Germany’s opposition Union parties submit parliamentary question concerning drastic increase in asylum applications from Turkey

The German Federal Office for Migration and Refugees

Germany’s opposition Union parties the Christian Democratic Union of Germany and the Christian Social Union in Bavaria (CDU/CSU) have submitted a parliamentary question addressing the government concerning a drastic increase in the number of asylum applications from Turkish nationals, Deutsche Welle (DW) Turkish service reported.

According to statistics, there was a 155 percent increase in asylum applications from Turkish citizens in 2023, compared to the previous year. However, only 13 percent of the applications were successful, and according to the CDU/CSU such a large gap in numbers is “worrying.”

Only two years ago 40 percent of applicants were granted asylum. 

The CDU/CSU said most asylum seekers from Turkey were not eligible for protection and had fled to Germany due to an economic crisis and political pressure. 

According to the Geneva Convention on Refugees, protection is only offered to people who are in danger or risk torture or inhuman treatment in their country of origin. 

While German authorities argue that most applications from Turkish asylum seekers do not meet eligibility criteria, migration experts say German migrations authorities are now assessing cases more strictly.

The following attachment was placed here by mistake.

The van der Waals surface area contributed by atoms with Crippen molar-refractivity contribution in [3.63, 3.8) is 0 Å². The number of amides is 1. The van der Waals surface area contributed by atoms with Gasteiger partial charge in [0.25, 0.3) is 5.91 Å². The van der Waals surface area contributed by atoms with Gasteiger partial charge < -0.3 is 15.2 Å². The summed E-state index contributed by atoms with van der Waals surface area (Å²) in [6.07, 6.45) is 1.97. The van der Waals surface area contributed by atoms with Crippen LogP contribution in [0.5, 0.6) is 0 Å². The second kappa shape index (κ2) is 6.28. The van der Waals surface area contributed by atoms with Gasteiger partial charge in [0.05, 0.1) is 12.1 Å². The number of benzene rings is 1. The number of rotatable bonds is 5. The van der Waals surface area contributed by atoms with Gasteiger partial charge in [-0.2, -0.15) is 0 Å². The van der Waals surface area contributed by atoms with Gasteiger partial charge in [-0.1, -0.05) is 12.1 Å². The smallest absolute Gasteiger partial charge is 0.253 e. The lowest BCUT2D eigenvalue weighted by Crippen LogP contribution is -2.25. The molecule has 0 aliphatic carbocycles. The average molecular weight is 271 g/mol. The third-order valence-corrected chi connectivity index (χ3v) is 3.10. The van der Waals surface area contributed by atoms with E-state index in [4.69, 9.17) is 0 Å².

Migration lawyer Dündar Keloğlu said a couple of years ago the German Federal Office for Migration and Refugees (BAMF) granted most asylum seekers who were under political pressure in Turkey with protection. However, today only those people who have been sentenced to prison are granted asylum.  

The rise in asylum applications from Turkey has been a concern for German politicians for some time. 

In a previous statement Andrea Lindholz, an MP from the CSU, described the number of Turkish asylum cases as “unacceptable for a NATO ally and a candidate for EU membership.”

Since a failed coup in 2016 that led to a widespread crackdown on dissent by the Turkish government, the number of Turkish nationals seeking asylum in Germany and other Western European countries has seen a marked increase.

An ongoing economic crisis in the country caused by skyrocketing inflation, which was above 60 percent in November, and the constant depreciation of the Turkish lira are also prompting some Turks to seek ways to leave the country for a better life in Europe. Moreover, yet another victory by President Recep Tayyip Erdoğan, whose party has been ruling Turkey since 2002, in the May general election led to disappointment among his opponents, prompting many of them to reconsider living in the country.

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